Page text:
Smoking cessation aide shows promise as alcoholism treatment

A medication commonly used to help people stop smoking may have an unanticipated positive side effect for an entirely different vice: drinking alcohol. A new study by University of Chicago researchers finds that varenicline, sold as Chantix, increases the negative effects of alcohol and therefore could hold promise as a treatment for alcoholism.

A group of heavy-to-moderate given a single dose three hours before an reported increased dysphoria and reduced "liking," even when researchers controlled for the effects of nausea from the drug. Those effects upon the subjective response to could reduce in people prone to bingeing and other forms of abuse.

"We found that varenicline increased the unpleasant and decreased drug liking," said Emma Childs, PhD, research associate at the University of Chicago Medicine and first author of the study published in Alcoholism: Clinical and Experimental Research. "Thus, we think that varenicline may reduce drinking by altering the effects of alcohol."

Some patients prescribed Chantix to quit smoking have anecdotally reported a reduction in consumption of alcohol as well, and controlled studies in animals and humans have supported the effect. Researchers are now looking for neurobiological mechanisms that connect varenicline, a partial agonist of the brain's , with reduced alcohol craving or consumption.

"Smokers who use varenicline are approximately two to three times more likely to remain abstinent six months or more after their quit date," said Childs. "After it was approved, several patients treated with varenicline also reported reductions in their drinking, so investigators began to assess if this was an actual effect and how it might be produced."

The new experiment is the first to look at the acute effects of a single dose of varenicline on the subjective response to a subsequent alcoholic drink. Subjects were recruited based on heavy drinking behavior, not smoking behavior – though the recruits did smoke 4 cigarettes a day on average.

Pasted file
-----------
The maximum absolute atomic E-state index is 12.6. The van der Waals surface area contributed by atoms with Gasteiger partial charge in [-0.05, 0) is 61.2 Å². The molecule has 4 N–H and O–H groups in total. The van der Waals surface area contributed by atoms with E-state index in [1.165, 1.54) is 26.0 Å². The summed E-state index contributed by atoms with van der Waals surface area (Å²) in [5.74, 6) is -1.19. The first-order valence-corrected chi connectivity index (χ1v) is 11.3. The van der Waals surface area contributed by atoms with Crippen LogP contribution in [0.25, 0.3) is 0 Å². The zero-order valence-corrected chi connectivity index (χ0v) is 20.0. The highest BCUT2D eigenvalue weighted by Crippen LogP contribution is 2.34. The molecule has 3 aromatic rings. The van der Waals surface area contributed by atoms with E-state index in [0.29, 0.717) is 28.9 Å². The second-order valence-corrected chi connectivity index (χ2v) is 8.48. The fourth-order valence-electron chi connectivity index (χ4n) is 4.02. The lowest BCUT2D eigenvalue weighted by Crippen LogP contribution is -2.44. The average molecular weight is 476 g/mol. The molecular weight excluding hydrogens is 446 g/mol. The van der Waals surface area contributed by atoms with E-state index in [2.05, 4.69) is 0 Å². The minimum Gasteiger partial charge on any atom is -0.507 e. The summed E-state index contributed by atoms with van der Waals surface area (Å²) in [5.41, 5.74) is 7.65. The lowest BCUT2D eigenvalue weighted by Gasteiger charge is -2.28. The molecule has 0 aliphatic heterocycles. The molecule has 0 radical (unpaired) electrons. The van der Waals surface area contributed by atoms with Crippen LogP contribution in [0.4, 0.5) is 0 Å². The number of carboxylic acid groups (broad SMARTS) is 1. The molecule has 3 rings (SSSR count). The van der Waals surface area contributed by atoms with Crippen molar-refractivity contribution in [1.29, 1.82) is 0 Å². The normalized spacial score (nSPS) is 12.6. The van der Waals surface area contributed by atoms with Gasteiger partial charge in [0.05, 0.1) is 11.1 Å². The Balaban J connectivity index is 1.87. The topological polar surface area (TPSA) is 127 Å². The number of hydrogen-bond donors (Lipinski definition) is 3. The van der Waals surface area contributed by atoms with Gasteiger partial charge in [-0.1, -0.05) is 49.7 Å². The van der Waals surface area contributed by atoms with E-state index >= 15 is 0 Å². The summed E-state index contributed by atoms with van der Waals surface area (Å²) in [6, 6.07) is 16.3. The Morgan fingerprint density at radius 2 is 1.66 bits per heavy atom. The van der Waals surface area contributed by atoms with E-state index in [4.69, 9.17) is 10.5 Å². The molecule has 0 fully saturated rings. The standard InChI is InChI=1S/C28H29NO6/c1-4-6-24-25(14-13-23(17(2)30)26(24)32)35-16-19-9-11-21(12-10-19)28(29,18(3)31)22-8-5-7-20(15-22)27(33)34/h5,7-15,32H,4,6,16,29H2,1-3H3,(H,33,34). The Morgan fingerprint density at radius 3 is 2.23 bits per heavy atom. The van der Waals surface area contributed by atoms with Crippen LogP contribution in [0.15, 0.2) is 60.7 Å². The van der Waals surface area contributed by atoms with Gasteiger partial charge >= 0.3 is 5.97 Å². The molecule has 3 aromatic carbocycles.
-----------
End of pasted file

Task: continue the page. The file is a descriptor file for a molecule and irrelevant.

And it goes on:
15 subjects (8 men and 7 women) were brought to the laboratory for six different sessions. On each day, the subject received either a varenicline or placebo capsule, and then three hours later was given a drink containing 0, 0.4, or 0.8 mg/kg alcohol. Researchers monitored the effects of the drink on cardiovascular and eye movement measures, and subjects filled out questionnaires to report the subjective effects of the drink.

Compared to sessions where the subjects received a placebo pill, varenicline increased nausea, heart rate, blood pressure. After an alcoholic drink, self-reported dysphoria was increased while alcohol effects on subconscious eye movements (a measure of the drugs' objective effects) were reduced. Even after controlling for the effect of nausea upon the subsequent response to a drink, the increased dysphoria and reduced "drug liking" after remained significant.

By increasing the negative effects of alcohol, varenicline might be most effective in people who are unable to stop consuming alcohol after only one drink, Childs said.

"Our findings shed light on the mechanism underlying why people consume less alcohol when they have taken varenicline," said Childs. "The pleasurable effects of alcohol, for example feeling 'buzzed' and talkative, are associated with greater consumption and binge drinking. Some people lose control of their alcohol consumption during a drinking episode, for example they may aim to only have one or two drinks but end up drinking say four or five. If varenicline counteracts these positive effects by producing unpleasant effects, then as a result people may consume less alcohol during a drinking episode."

The authors cautioned that their study only examined the acute effect of a single dose of varenicline, rather than the sustained exposure experienced with regular use of the drug. But because the effectiveness of varenicline has already been proven as a smoking cessation drug, the unanticipated effects on drinking may make people struggling with both behaviors a logical first target.

"Varenicline may find a nice niche in those individuals who are both nicotine and alcohol dependent, who we know represent a large portion of alcohol-dependent individuals," added Hugh Myrick, associate professor of psychiatry at the Medical University of South Carolina, who was not involved in the study. "Since there is a high comorbidity between nicotine and alcohol dependence, a single medication that could decrease the use of both substances would be ideal."

More information: The paper, "Varenicline potentiates alcohol-induced negative subjective responses and offsets impaired eye movements," will be published online by Alcoholism: Clinical and Experimental Research on February 15th.

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